How a US strike on Syria might look
US officials hope that any military assault on Syria will be surgical and limited. But what does the US do after the missiles or bombs have fallen?
It could go either way. The US may attack - or may not. "I've not made a decision," US President Barack Obama said on Wednesday.
Mr Obama has maintained that if the Syrian government uses chemical weapons, the US will act militarily.
And last week, according to US officials, President Bashar al-Assad's forces deployed poison gas against rebels in a Damascus suburb. More than 1,000 people, including women and children, were reported killed.
Syrian government officials say they did not use chemical weapons, but the US is ready to act.
'We are prepared'
UN inspectors are looking for evidence of a gas attack in the Damascus suburb, and plan to finish their work on Friday.
Meanwhile officials in Washington DC are laying the groundwork for military operations.
"We are prepared," Defence Secretary Chuck Hagel told the BBC.
If US officials proceed with military operations, they will likely be supported by Turkey and France, at least in some fashion. They will not have the backing of the UK, where Parliament on Thursday night rejected a government motion supporting intervention in Syria.
Nor is the UN Security Council expected to support an attack, because the Russians are opposed.
The US military would most likely use Tomahawk cruise missiles for an attack on the Syrian government forces. These missiles are now stored on destroyers in the eastern Mediterranean.
The missiles would not be fired at places where chemical weapons might be stored, since poisonous gas could spread or chemical agents could fall into the wrong hands.
Instead, military facilities would be targeted - radio centres, command posts and missile launchers, says Douglas Ollivant, who served as an operations officer with the Army's Fifth Cavalry Regiment in Iraq.
The initial military operation would be fast.
"It would be a fairly short, sharp action - much like Operation Desert Fox," a 1998 military operation in Iraq, says Peter Mansoor, an Ohio State University professor of military history who served as executive officer for David Petraeus, a retired US Army general, in Iraq.
Mr Obama has been looking for a way to retaliate against the Assad regime for the chemical weapons. If he proceeds with a missile strike, he will follow a long line of US presidents who have tried to avoid bloody ground battles.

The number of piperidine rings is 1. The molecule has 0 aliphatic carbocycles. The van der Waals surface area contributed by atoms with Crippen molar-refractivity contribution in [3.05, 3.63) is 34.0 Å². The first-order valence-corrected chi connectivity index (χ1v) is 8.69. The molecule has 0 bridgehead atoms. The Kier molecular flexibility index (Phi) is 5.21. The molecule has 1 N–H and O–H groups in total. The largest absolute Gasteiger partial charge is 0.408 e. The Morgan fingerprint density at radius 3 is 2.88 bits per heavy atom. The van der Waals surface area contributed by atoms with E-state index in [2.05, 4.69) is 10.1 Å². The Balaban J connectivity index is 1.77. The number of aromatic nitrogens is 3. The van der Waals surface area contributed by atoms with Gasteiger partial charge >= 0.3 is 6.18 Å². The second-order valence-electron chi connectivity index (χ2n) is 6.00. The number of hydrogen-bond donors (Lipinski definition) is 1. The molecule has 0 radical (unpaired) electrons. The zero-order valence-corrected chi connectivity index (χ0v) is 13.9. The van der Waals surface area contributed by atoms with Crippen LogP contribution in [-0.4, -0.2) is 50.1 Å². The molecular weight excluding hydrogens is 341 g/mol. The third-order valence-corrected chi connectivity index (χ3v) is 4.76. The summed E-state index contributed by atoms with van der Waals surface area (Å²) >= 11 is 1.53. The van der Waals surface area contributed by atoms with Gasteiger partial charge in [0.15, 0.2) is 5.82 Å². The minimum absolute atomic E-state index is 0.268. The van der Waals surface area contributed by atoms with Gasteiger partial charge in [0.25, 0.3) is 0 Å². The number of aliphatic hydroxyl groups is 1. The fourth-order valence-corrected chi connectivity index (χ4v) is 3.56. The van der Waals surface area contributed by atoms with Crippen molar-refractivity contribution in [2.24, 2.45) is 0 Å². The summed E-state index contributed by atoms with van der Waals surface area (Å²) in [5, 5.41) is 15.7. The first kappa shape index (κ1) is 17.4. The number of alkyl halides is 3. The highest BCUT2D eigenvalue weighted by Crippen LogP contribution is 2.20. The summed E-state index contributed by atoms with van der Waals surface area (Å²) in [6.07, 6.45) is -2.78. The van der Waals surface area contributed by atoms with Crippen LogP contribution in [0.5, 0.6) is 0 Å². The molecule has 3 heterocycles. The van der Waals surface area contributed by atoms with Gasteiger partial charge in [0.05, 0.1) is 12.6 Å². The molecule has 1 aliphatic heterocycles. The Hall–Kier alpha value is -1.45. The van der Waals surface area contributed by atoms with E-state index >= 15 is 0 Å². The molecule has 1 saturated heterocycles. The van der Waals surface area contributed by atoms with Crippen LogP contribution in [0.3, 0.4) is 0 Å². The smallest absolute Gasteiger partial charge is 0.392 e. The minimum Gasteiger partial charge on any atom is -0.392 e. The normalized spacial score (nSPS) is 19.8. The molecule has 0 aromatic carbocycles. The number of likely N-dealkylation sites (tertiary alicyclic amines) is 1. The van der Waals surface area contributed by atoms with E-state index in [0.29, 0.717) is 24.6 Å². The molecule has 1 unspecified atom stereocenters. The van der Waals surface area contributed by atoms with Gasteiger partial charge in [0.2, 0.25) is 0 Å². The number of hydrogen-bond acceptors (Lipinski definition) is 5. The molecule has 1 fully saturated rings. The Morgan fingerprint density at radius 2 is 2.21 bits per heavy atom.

The missiles would likely be deployed from the sea, without putting Americans in danger.
This option is more palatable to the US public than the deployment of ground troops. Most Americans do not want the US to get involved in the Syria conflict, according to a Quinnipiac University poll.
Yet roughly half of the Americans polled said they were open to military action - if the operations were done from a distance.
Indeed, remotely controlled attacks such as air strikes have been called "the American way of war" by the authors of an article in Foreign Affairs magazine.
Unfortunately, the notion of effective and pain-free distance warfare is illusory.
In March 2003, the US "shock and awe" bombing campaign in Iraq did not on its own bring down Saddam Hussein.
"It still required a ground force invasion," said Kalev Sepp, a former special forces officer who is now a senior lecturer at the US Naval Postgraduate School.
Besides that, bombs and missiles are only as effective as the intelligence targeting them.
In 1998, US cruise missiles destroyed a pharmaceutical factory in Sudan, because intelligence analysts had believed it to be a chemical weapons factory.
An earlier military strategy based on remotely controlled strikes, the Nato air war in Kosovo, has reportedly been discussed during high-level Obama administration meetings about Syria.
Not everything went smoothly during that bombing campaign, either - the US blew up the Chinese embassy.
"There's these mistakes - shortfalls - and they have counterproductive value," says Mr Sepp.
Mr Obama says that the objective of any military strike would simply be to warn the Assad regime not to use chemical weapons again.
"The Assad regime, which is involved in a civil war trying to protect itself, will have received a pretty strong signal," Mr Obama said.
What happens afterwards, though, is anybody's guess.
"They don't want to do something that could look like an empty gesture," says Suzanne Nossel, who served as a deputy assistant secretary of state during Obama's first term.
"They'll wait for a reaction. Does Assad step it up with the rhetoric - 'you failed in Iraq, you failed in Vietnam'? Or does he take the beating?"
If the Assad regime decides to ratchet things up, Mr Obama has an array of options - none of them good.
"The range is, you do nothing - all the way up to large-scale air and ground campaigns to remove the Assad regime," says Mr Sepp.
"You can send in special forces to train and organise the rebels. But it's impossible to do that clandestine. So then you have to have Americans on the ground - and they're being killed. Is that worth overthrowing the Assad regime for?"